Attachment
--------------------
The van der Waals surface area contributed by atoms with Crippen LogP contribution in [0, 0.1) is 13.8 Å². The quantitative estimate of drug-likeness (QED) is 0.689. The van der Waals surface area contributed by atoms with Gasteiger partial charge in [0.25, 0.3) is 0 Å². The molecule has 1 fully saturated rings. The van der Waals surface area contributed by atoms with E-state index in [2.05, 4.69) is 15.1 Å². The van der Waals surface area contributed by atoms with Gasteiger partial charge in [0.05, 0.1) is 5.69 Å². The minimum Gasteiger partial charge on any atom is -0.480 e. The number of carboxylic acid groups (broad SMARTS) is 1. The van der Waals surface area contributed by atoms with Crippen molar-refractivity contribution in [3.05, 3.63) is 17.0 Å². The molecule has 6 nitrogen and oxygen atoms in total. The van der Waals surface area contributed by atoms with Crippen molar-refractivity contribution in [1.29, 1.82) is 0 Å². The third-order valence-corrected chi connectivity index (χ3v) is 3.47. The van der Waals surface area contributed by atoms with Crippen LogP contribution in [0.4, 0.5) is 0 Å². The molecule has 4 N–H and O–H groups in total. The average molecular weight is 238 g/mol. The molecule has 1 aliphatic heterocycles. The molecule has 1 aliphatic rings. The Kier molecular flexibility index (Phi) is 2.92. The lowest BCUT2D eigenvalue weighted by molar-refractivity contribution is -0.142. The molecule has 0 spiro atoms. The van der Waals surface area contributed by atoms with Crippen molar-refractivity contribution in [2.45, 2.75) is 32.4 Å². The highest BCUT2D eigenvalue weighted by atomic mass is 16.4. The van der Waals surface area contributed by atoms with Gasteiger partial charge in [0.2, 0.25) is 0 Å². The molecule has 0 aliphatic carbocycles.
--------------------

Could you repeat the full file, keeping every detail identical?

The van der Waals surface area contributed by atoms with Crippen LogP contribution in [0, 0.1) is 13.8 Å². The quantitative estimate of drug-likeness (QED) is 0.689. The van der Waals surface area contributed by atoms with Gasteiger partial charge in [0.25, 0.3) is 0 Å². The molecule has 1 fully saturated rings. The van der Waals surface area contributed by atoms with E-state index in [2.05, 4.69) is 15.1 Å². The van der Waals surface area contributed by atoms with Gasteiger partial charge in [0.05, 0.1) is 5.69 Å². The minimum Gasteiger partial charge on any atom is -0.480 e. The number of carboxylic acid groups (broad SMARTS) is 1. The van der Waals surface area contributed by atoms with Crippen molar-refractivity contribution in [3.05, 3.63) is 17.0 Å². The molecule has 6 nitrogen and oxygen atoms in total. The van der Waals surface area contributed by atoms with Crippen molar-refractivity contribution in [1.29, 1.82) is 0 Å². The third-order valence-corrected chi connectivity index (χ3v) is 3.47. The van der Waals surface area contributed by atoms with Crippen LogP contribution in [0.4, 0.5) is 0 Å². The molecule has 4 N–H and O–H groups in total. The average molecular weight is 238 g/mol. The molecule has 1 aliphatic heterocycles. The molecule has 1 aliphatic rings. The Kier molecular flexibility index (Phi) is 2.92. The lowest BCUT2D eigenvalue weighted by molar-refractivity contribution is -0.142. The molecule has 0 spiro atoms. The van der Waals surface area contributed by atoms with Crippen molar-refractivity contribution in [2.45, 2.75) is 32.4 Å². The highest BCUT2D eigenvalue weighted by atomic mass is 16.4. The van der Waals surface area contributed by atoms with Gasteiger partial charge in [0.2, 0.25) is 0 Å². The molecule has 0 aliphatic carbocycles.